The Biden administration has jump-started offshore wind development, infusing coastal states such as Maine with funding through the Inflation Reduction Act, with a goal of 30 gigawatts of offshore wind capacity by 2030. (Adobe Stock)

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By Kathryn Carley

August 21, 2023

Backers of the Inflation Reduction Act say its historic funding is helping build a clean-energy future, but a National Climate Emergency Plan is still needed to prepare for the extreme weather to come.

More than 1,000 elected officials have signed on to the plan, which would invoke the Defense Production Act to speed up efforts toward a 100% clean-energy economy.

Alex Cornell du Houx, president and co-founder of the group Elected Officials to Protect America and a former state representative in Maine, said nearly 100 gigawatts of new clean-energy have been announced in the last eight months alone.

“That’s enough to power 20 million homes, or one in seven homes in the U.S.,” Cornell du Houx explained.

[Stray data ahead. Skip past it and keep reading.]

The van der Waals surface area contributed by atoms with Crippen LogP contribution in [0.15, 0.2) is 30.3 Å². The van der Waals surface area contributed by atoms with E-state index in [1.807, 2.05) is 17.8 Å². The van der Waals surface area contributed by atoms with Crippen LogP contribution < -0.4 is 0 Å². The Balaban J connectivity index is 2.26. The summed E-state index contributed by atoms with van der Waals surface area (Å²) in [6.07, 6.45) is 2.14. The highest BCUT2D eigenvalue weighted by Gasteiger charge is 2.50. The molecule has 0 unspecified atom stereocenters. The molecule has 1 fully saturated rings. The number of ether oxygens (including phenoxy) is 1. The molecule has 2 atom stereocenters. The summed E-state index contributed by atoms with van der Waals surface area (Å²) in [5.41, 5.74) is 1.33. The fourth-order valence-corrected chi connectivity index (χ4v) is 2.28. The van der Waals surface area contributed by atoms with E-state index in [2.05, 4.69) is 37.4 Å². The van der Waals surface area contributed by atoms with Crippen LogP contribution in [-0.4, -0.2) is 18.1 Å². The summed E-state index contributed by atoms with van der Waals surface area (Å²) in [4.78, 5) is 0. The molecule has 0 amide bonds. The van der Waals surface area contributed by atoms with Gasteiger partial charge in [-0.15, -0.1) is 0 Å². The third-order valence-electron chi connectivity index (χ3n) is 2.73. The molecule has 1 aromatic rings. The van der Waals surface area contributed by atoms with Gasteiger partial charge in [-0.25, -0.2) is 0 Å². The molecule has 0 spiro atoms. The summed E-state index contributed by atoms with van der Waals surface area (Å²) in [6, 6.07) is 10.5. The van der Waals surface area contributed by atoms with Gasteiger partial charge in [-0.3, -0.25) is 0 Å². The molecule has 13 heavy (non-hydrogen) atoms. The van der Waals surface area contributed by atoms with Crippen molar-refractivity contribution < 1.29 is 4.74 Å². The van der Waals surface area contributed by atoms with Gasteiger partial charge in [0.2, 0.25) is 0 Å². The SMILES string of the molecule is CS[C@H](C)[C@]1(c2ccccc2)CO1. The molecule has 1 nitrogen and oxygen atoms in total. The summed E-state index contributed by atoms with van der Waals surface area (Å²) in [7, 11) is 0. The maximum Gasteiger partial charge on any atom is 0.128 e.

He noted the Defense Department has referred to climate change as a national security threat and nations are looking to the U.S. for leadership on how to transition to clean energy for their own security and health.

Backers of the Inflation Reduction Act say it also has the ability to create millions of jobs in the clean-energy sector, including in Maine, where state lawmakers recently approved the creation of a new offshore wind-energy industry.

Cornell du Houx pointed out the law is also spurring private investment leveraging at rates higher than expected.

“The opportunities are endless of how we can increase the ability of the IRA to help our communities around the United States,” Cornell du Houx emphasized.

He added continued funding from the Inflation Reduction Act as well as the bipartisan infrastructure law will not only help create jobs but ensure communities can prepare for what climate change may bring.